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The term 'sanctuary cities' has been in the news a lot in the past few weeks, as places in the USA declare themselves to be havens for undocumented immigrants. Though 'sanctuary' has a history of meaning safety for the persecuted, it has an even longer history of meaning something rather different: refuge for criminals.
Rosalind Brown, a canon at Durham Cathedral, and historian John Jenkins explain how and why, for 1000 years, churches in England offered shelter to murders and thieves fleeing justice.
- Take a look at Durham Cathedral's sanctuary knocker/ring. You could even buy yourself a (legally ineffective) replica.
- Durham Cathedral starred in the film Elizabeth as Elizabeth's palace - and bits of Hogwarts in the first couple of Harry Potter films.
- The role of the coroner in sanctuary - looks like a lot of admin.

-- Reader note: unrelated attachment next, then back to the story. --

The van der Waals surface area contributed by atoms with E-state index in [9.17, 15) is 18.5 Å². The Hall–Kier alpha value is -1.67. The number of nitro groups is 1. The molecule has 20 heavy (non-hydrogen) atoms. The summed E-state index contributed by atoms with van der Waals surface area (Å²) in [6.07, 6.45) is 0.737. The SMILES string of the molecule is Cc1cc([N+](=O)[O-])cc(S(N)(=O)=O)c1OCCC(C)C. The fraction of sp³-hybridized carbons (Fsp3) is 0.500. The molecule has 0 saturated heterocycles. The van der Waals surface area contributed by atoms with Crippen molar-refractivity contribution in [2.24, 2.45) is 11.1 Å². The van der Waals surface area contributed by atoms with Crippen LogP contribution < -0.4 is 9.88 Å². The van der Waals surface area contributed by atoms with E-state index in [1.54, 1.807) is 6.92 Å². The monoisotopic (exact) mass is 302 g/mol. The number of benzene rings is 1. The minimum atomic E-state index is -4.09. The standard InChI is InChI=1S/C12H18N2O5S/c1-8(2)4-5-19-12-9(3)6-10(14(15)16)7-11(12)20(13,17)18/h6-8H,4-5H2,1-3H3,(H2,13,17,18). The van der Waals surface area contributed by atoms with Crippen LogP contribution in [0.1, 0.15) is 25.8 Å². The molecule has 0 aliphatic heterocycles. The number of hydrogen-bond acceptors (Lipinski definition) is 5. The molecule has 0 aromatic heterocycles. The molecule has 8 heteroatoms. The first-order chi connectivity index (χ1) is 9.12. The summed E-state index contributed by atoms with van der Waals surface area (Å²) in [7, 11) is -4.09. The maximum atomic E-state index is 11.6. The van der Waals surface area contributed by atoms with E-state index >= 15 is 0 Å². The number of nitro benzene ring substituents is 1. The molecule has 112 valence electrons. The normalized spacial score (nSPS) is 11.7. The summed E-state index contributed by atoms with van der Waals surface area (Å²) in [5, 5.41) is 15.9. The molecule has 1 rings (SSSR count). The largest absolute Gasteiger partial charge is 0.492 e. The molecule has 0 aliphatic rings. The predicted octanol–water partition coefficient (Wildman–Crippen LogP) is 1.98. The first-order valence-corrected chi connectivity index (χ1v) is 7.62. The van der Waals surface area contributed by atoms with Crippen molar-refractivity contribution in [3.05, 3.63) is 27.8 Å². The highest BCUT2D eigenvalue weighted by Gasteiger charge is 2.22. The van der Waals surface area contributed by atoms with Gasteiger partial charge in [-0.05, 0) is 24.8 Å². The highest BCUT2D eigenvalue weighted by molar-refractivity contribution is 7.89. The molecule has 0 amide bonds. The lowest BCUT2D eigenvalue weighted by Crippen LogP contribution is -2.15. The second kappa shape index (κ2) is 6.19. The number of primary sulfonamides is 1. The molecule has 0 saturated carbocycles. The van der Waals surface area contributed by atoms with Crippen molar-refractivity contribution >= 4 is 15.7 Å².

- Hot take from 1878 on the history of sanctuary.
- The origins of asylum, parts 1 and 2.
- The Old English term for sanctuary was 'grith'. 'Grith cities' don't sound quite as welcoming.
- About 'frith', as in the frith stool. Here's one, in Hexham Abbey.
- Read the transcript of this episode at theallusionist.org/sanctuary.
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YOUR RANDOMLY SELECTED WORD FROM THE DICTIONARY:
- Rosalind Brown is one of the canons at Durham Cathedral. Attend some events there, and go to see the Magna Carta on display this summer!
- John Jenkins is a researcher on cathedrals and pilgrimage at the University of York. He tweets @armentarius.
- This episode was produced by me, with music by Martin Austwick. Thanks to Catherine Hodgson and Greg Jenner.
- Find me at facebook.com/allusionistshow, twitter.com/allusionistshow, twitter.com/helenzaltzman and instagram.com/helenzaltzman.